Benzene is a ubiquitous occupational hematotoxin and leukemogen, but people vary in their response to this toxic agent. To evaluate the impact of interindividual variation in enzymes that activate (i.e., CYP2E1) and detoxify (i.e., NQO1) benzene and its metabolites, we carried out a casecontrol study in Shanghai, China, of occupational benzene poisoning (BP; i.e., hematotoxicity), which we show is itself strongly associated with subsequent development of acute nonlymphocytic leukemia and the related myelodysplastic syndromes (relative risk, 70.6; 95% confidence interval, 11.4–439.3). CYP2E1 and NQO1 genotypes were determined by PCR-RFLP, and CYP2E1 enzymatic activity was estimated by the fractional excretion of chlorzoxazone (fe6-OH) for 50 cases of BP and 50 controls. Subjects with both a rapid fe6-OH and two copies of the NQO1609C→T mutation had a 7.6-fold (95% confidence interval, 1.8–31.2) increased risk of BP compared to subjects with a slow fe6-OH who carried one or two wild-type NQO1 alleles. In contrast, the CYP2E1 PstI/RsaI polymorphism did not influence BP risk. This is the first report that provides evidence of human susceptibility to benzene-related disease. Further evaluation of susceptibility for hematotoxicity and hematological malignancy among workers with a history of occupational exposure to benzene is warranted.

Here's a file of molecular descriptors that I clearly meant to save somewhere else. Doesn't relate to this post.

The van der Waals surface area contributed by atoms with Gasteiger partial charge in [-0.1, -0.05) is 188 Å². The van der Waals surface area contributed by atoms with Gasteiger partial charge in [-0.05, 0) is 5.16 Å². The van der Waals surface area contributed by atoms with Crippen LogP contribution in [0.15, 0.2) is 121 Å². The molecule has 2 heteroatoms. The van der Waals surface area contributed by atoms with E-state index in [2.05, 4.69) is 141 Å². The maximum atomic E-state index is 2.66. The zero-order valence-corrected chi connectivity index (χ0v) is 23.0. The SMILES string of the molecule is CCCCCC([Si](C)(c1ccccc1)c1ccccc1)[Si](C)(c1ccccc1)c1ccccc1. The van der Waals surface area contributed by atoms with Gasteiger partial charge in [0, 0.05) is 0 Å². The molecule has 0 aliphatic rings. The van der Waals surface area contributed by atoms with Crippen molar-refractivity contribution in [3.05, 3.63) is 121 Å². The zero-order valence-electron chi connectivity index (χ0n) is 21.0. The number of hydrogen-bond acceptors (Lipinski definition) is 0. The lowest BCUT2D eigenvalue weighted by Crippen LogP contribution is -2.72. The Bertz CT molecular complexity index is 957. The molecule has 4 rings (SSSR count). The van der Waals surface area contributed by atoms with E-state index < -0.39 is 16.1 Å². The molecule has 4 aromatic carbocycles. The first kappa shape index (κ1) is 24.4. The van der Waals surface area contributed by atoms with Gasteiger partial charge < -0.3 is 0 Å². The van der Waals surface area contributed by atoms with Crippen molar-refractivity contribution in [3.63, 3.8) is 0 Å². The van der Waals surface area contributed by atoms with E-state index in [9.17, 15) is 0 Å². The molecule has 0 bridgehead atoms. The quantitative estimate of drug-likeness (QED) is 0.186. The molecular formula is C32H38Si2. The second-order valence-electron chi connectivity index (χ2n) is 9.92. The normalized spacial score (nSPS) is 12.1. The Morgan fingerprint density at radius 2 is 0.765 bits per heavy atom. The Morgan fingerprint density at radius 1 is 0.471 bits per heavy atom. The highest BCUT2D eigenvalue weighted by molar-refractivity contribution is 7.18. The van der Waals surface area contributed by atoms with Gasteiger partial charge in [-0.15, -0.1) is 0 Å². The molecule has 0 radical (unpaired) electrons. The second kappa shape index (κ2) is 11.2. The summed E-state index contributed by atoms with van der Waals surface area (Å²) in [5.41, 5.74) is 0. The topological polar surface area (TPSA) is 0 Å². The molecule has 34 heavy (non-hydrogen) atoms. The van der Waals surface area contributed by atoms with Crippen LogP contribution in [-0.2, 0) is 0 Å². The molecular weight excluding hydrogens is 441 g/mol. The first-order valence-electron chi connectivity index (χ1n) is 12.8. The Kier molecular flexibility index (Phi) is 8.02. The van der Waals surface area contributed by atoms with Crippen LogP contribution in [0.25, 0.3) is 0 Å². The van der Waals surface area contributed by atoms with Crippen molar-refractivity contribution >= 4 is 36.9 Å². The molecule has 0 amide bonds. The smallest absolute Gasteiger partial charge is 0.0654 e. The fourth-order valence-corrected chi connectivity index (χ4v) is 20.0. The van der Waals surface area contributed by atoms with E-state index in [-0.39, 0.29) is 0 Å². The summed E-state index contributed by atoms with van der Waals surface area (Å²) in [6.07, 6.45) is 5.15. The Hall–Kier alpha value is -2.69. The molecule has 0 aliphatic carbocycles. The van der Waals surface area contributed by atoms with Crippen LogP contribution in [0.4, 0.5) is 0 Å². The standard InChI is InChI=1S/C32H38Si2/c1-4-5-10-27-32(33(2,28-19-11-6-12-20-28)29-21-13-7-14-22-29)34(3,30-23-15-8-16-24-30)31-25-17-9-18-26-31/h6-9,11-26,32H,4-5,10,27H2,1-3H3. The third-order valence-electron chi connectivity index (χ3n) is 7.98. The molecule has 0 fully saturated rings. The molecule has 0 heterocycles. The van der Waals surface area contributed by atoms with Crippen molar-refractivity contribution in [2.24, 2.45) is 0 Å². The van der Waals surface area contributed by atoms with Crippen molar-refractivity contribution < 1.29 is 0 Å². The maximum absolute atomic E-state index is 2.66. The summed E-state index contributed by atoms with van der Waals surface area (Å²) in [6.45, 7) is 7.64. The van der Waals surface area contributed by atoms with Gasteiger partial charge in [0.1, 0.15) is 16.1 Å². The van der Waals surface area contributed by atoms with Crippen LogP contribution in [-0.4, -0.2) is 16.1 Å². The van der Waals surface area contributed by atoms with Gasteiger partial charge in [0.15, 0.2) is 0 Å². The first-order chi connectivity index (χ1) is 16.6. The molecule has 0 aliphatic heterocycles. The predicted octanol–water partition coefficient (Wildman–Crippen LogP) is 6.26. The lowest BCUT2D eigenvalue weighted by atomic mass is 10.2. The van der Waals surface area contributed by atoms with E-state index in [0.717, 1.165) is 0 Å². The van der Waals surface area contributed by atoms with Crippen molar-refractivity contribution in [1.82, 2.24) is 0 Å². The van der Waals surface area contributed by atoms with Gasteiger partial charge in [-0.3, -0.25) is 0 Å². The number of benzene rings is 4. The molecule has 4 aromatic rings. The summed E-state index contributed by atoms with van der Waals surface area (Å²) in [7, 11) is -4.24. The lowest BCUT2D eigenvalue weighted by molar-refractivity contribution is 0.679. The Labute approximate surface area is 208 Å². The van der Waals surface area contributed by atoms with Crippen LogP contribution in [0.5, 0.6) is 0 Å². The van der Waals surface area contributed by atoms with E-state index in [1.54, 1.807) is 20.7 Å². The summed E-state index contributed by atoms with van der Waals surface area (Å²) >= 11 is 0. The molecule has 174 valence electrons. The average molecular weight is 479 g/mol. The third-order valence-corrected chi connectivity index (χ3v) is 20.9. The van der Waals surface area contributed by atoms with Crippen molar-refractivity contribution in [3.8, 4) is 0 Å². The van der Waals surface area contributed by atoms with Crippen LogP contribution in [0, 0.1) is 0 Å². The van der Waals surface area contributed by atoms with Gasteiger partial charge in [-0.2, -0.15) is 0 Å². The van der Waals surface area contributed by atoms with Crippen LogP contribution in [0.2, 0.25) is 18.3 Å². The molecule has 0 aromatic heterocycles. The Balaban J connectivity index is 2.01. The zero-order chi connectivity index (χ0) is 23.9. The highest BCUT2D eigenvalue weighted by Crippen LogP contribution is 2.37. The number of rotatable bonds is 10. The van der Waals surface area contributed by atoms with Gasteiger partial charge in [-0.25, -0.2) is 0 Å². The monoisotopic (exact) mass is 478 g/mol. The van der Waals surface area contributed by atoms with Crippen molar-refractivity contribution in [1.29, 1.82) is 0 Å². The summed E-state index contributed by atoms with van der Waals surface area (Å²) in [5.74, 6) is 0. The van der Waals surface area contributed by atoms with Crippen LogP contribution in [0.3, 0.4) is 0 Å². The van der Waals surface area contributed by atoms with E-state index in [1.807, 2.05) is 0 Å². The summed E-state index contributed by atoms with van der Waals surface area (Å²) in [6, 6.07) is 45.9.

This study was supported in part by National Institute of Environmental Health Sciences Grants P42ES04705 and P30ES01896. S. C. and K. B. M. are trainees of the University of California Toxic Substances Program.

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